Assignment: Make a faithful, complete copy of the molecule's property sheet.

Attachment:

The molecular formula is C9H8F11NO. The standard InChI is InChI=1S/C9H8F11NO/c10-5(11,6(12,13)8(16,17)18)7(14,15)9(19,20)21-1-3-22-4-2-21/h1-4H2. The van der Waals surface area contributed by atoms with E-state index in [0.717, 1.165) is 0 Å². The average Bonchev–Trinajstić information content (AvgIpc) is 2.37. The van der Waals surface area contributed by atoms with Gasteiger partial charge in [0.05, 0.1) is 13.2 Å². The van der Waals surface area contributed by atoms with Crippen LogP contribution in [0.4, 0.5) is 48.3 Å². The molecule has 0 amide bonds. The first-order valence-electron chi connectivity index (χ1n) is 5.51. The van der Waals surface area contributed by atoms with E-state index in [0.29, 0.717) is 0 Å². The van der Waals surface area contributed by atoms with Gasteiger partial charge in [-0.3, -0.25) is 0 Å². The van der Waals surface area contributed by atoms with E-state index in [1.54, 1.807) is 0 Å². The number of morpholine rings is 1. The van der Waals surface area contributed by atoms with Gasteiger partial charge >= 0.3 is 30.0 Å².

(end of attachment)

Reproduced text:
The molecular formula is C9H8F11NO. The standard InChI is InChI=1S/C9H8F11NO/c10-5(11,6(12,13)8(16,17)18)7(14,15)9(19,20)21-1-3-22-4-2-21/h1-4H2. The van der Waals surface area contributed by atoms with E-state index in [0.717, 1.165) is 0 Å². The average Bonchev–Trinajstić information content (AvgIpc) is 2.37. The van der Waals surface area contributed by atoms with Gasteiger partial charge in [0.05, 0.1) is 13.2 Å². The van der Waals surface area contributed by atoms with Crippen LogP contribution in [0.4, 0.5) is 48.3 Å². The molecule has 0 amide bonds. The first-order valence-electron chi connectivity index (χ1n) is 5.51. The van der Waals surface area contributed by atoms with E-state index in [0.29, 0.717) is 0 Å². The van der Waals surface area contributed by atoms with Gasteiger partial charge in [-0.3, -0.25) is 0 Å². The van der Waals surface area contributed by atoms with E-state index in [1.54, 1.807) is 0 Å². The number of morpholine rings is 1. The van der Waals surface area contributed by atoms with Gasteiger partial charge >= 0.3 is 30.0 Å².